A Year of Progress

Photo ©2007 by Reza [CC-by-2.0]
Well, the school year is about to come to a close. I am definitely going to miss coming to Room 306 on a regular basis. I already had three other AP classes this year and having a fourth would have been very difficult. I was also really worried how much different an AP English class would differ from a regular Honors class.

To my surprise, AP English did not turn out as I expected. My teacher, Mr. Ziebarth, voluntarily decided to give us less homework every day. The difference in workloads compared to other AP English teachers is striking. I know some peers who have to work at least two hours a day on homework for their English teachers while for me, I usually only take up one hour a day. This really helped me a lot for my other classes because I could focus more time on finishing their larger assignments.

Ironically, despite being called English Language and Composition, compared to last year’s English Honors class, we did fewer writing assignments. I remember that most of the time the kinds of writing that we did in English Honors last year was literary analyses of books we read. I know for certain that we did not have diversity in the types of essays we wrote. AP English this year offered more of that variety and helped advance my knowledge in the kinds of writing that are very fundamental.

The essay that I feel changed me the most was the very first one we did, which was a personal narrative. Being the first essay, I felt very confident about it. I had done a ton of narratives in the past and received high A’s on them, so I decided to write one in the exact same way as I always have about my graduation from elementary school. My initial results for my first draft were not as I expected. One thing we have done consistently with every essay is having our fellow peers in the class look over our work and peer edit. They would “bless” the good parts of our essays and “press” to us the faults and problems. One thing that was very well-noticed by my peers was how vague certain details I wrote were and how I was constantly repeating words with weak word choice. Even after revising my first draft, my results were not as good as I had hoped, which made me realize how I have to change the way I perform my writing and make it more like an AP.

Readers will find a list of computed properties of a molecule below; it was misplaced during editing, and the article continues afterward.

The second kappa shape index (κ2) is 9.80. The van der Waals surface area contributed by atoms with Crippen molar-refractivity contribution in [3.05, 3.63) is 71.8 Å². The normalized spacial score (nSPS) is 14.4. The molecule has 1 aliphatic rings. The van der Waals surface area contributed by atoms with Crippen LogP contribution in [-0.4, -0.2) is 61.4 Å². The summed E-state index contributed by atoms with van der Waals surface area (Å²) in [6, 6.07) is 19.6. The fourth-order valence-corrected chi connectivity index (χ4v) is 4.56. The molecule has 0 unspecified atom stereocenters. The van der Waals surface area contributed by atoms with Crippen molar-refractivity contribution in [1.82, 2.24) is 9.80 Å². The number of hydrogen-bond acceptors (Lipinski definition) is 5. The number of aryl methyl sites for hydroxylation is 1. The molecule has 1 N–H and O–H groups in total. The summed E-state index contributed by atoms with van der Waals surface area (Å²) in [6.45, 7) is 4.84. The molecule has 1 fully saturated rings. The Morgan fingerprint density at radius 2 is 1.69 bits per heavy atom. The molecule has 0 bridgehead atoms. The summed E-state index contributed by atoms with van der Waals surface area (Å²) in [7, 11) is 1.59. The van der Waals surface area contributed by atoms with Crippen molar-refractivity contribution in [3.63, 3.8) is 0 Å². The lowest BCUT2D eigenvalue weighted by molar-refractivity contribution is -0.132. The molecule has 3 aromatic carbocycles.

Writing turned out to be not as easy as I hoped and I learned through all the critique I experienced in many later essays. One was an argument essay where we had to pick a side as to whether we should make our school days start later in the day. I picked the side that was the minority in terms of choice and I found myself struggling. It was probably one of the hardest essays I could write because there was barely any research that could truly support my side and arguments. Regardless, I would take the advice from my fellow peers and receive a grade that I felt happy about. The last essay we did was a descriptive essay where we had to describe a member of our families through one personality trait. I chose my dad and tried writing as good of an essay as possible. Despite various edits suggested by my peers, it still had many problems. According to my teacher, despite it being a descriptive essay, there were a lot of places where I am lacking details and specifics that could actually improve my essay.

After writing all the different types of essays that we have been assigned this year, I have begun to understand how words could structure the connections between individuals. Holden Caulfield of J. D. Salinger’s The Catcher in the Rye is a very sarcastic young man and has an internal desire to not grow up. His choice of attitude negatively affects his relationships with just about everyone around him. Whenever he attempts to strike conversations with others, he tends to get so passionate in his thoughts that he would randomly switch topics and make his speech jumbled and messy. This leads to people being unable to comprehend his chain of thoughts, and most of the characters do not have the tolerance to sit there and listen to his rambling. In these kinds of cases for Holden, words generally break apart the relationship he has with others.

The only person that can really tolerate Holden is his little sister Phoebe. While Holden claims that Phoebe should not be able to comprehend what he rambles on about, she is able to tolerate it and listen passionately. In this one and only case, Holden’s words are what truly connects himself with his sister. Phoebe regularly experiences Holden’s habits with language and his overall tendency of mixing his jumbled ideas, and she accepts him for who he is unlike any other character who regularly conflicts with him.